Pressure builds on China to rein in Pyongyang

North Korea’s main ally China must lean on Pyongyang to persuade it to abandon its nuclear ambitions, senior US officials said, amid concerns about the secretive state’s latest atomic advances.

Washington has dispatched North Korea envoy Stephen Bosworth to the region to discuss ways to thwart the North’s nuclear programme, including reports that the North has built a uranium enrichment plant giving it a second route to produce nuclear bombs.

Bosworth was meeting officials in Seoul on Monday before flying to Japan and China.

US nuclear scientist Siegfried Hecker of Stanford University revealed at the weekend he had been taken to a plant at the Yongbyon nuclear complex this month where he saw hundreds of centrifuges that North Korea said were operational.

Washington has believed since 2002 that Pyongyang had such a programme but the apparent sophistication of its effort will ignite fresh debate over how to deal with North Korea’s unpredictable leadership and whether to resume talks aimed at ending its nuclear ambitions.

Admiral Mike Mullen, chairperson of the US military’s Joint Chiefs of Staff, said the disclosure showed that North Korea was a “dangerous country” intent on making nuclear weapons. Major powers, he said, must work together to put pressure on North Korean leader Kim Jong-il.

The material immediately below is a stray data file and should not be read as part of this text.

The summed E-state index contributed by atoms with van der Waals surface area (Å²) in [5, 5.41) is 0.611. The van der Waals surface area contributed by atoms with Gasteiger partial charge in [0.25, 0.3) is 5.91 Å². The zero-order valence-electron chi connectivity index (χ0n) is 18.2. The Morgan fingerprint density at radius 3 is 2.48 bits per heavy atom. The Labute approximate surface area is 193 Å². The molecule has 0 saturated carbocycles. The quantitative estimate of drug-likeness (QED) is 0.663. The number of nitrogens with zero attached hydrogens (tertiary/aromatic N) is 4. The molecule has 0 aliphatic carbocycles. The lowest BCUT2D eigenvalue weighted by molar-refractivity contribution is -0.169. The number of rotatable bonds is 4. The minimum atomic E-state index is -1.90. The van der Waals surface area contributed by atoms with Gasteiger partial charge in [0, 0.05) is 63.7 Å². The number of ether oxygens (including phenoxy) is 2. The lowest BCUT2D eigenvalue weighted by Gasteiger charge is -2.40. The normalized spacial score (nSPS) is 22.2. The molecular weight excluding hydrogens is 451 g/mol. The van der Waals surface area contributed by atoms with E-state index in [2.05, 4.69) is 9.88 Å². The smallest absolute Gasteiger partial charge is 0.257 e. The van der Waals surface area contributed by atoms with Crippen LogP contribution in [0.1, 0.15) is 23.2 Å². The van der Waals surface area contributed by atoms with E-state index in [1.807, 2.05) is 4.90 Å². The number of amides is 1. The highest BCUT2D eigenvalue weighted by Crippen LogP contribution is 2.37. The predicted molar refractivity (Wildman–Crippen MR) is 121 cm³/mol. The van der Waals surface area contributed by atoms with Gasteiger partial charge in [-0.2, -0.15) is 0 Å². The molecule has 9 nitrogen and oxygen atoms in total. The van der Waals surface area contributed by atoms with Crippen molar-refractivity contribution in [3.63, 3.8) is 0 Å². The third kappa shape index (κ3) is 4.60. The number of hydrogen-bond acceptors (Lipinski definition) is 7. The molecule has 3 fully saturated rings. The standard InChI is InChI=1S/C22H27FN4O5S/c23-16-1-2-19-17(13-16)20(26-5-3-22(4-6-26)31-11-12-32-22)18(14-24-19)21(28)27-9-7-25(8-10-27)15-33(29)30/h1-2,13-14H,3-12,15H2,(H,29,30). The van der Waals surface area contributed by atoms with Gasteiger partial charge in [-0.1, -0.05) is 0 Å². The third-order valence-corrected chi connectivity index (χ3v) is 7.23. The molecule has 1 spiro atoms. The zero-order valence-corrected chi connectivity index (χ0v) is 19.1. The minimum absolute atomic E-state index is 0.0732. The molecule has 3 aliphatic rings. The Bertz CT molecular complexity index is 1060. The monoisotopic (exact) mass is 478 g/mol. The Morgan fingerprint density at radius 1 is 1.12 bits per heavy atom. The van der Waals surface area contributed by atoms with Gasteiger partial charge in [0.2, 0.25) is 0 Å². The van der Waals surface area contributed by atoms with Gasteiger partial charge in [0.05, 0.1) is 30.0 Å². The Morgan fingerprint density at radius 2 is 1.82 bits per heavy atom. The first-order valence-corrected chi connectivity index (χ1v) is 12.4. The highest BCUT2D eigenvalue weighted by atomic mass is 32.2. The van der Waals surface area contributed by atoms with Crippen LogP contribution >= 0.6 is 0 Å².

“We have to continue to bring pressure on him specifically. Those in the region—in particular the six-party talk countries, Russia, China, the United States, Japan, and South Korea—we all have to continue to do that,” Mullen said.

He singled out China—North Korea’s closest ally—saying Beijing would necessarily have “an awful lot to do with” future attempts to sway Pyongyang.

“We’ve been engaged with China for an extended period of time with respect to North Korea ...
a great part of this, I think, will have to be done through Beijing,” Mullen told U.S. television.

The North Koreans told Hecker they had 2 000 centrifuges in operation, but the US team that visited the country was unable to verify that they were working. Hecker said North Korea described the program as aiming to generate electricity.

US Defence Secretary Robert Gates dismissed the notion the enrichment programme might be for energy production, saying North Korea had a nuclear arms program for some time and probably had a number of nuclear devices.

By showing its nuclear hand, analysts say North Korea is seeking to gain leverage in any aid-for-disarmament negotiations in stalled six-way talks with regional powers China, Japan, South Korea, Russia and the United States.

Its nuclear programme is seen as a threat to US allies Japan and South Korea, and a proliferation risk given North Korea’s long history of selling missile technology abroad. - Reuters

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